Spotlight on local partnerships
ON DECEMBER 9, 2003 an Ilysushin 76 lumbered down on an airfield in Kigali, Rwanda, delivering an unspecified cargo of 31 tons, having stopped off earlier to collect “spares” in Bujumbura, Burundi. The flight was unscheduled, and apparently secret.
In the aftermath, South African transport authorities initiated a probe, the findings of which were never made public.
United Nations aviation monitors highlighted the incident in their report on Arming the Democratic Republic of Congo (DRC). Among other things, the investigators drew attention to the following facts:
The contractor involved was Ukrainian operator Yuri Sidorov who was convicted in 1997 for violating aviation regulations in Namibia and was prohibited from using Namibian airspace in August 2001.
Sidorov operated several aircraft that, according to South African officials in 2001, had worked closely with Rwanda to supply the Congolese Reassemblance for Democracy (RCD) rebel movement.
Sidorov’s Volga Atlantic Airlines was one of a group of former Eastern bloc contractors flying transport planes over Africa who were flying supplies and materiel to SANDF peacekeeping forces in the Great Lakes region.
Sidorov, has been named in several UN reports as well as those published by Amnesty International and other monitoring agencies as having been closely associated with weapons transporter-dealer Viktor Bout, the one-time Joburg resident dubbed “the Merchant of Death” and allegedly the real-life model for Hollywood actor Nicholas Cage in Lord of War, the film.
He was just one of several former Soviet contractors flying over Africa in ageing and poorly maintained Antonovs and Ilysushins gleaned from former Soviet arsenals.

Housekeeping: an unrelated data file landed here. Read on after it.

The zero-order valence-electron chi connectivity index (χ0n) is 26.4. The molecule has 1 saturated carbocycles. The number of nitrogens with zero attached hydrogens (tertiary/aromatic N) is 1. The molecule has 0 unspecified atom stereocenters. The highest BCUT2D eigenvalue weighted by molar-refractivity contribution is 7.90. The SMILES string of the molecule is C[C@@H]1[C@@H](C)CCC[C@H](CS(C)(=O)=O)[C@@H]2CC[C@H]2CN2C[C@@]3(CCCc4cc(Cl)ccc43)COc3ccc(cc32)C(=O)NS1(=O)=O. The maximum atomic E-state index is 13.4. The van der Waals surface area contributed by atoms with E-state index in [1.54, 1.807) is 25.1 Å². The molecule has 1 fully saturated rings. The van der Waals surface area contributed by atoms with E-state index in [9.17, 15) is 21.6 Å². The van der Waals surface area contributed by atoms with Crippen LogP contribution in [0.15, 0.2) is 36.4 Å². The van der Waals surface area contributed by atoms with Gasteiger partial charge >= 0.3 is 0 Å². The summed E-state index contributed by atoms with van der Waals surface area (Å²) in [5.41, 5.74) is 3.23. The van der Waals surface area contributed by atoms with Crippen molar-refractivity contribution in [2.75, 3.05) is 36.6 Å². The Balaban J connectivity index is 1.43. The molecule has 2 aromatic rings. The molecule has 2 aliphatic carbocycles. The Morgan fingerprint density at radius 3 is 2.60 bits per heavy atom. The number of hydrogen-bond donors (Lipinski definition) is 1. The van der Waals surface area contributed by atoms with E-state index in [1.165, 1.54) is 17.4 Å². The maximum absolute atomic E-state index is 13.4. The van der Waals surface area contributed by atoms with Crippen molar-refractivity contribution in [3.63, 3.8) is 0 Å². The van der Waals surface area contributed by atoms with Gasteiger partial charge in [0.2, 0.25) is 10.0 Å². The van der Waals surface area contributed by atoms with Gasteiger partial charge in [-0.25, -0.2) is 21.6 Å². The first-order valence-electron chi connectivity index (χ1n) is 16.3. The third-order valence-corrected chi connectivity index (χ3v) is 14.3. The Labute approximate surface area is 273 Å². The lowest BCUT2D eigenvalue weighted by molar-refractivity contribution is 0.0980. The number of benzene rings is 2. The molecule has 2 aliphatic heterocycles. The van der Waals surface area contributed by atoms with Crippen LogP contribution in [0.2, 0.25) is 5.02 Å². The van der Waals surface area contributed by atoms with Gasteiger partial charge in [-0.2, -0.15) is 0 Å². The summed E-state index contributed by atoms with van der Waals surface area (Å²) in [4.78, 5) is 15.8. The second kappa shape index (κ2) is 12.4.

The late Ian Phillips, at the time special adviser to Transport Minister Jeff Radebe, was wont to cite cases like these when justifying his husbanding of the Airbus A400M project into reality.
He also cited cases where an analysis of the flight patterns of SANDF transports flying out of Waterkloof demonstrated they were carrying far heavier cargoes than were shown in the SANDF peacekeeping manifests, giving rise to concern about what else was being transported to the continent’s trouble spots.
Against this backdrop, the Airbus partnership was born, intended as Airbus South African representative Linden Birns puts it “to put local aerospace on a sustainable footing” in a long-term context and within the context of the international community.
Local aerospace company Aerosud along with Denel within the A400M project partnership has gone on to consolidate parts contracts worth hundreds of millions of rands, throughout the Airbus family of aircraft. – Tribune Reporter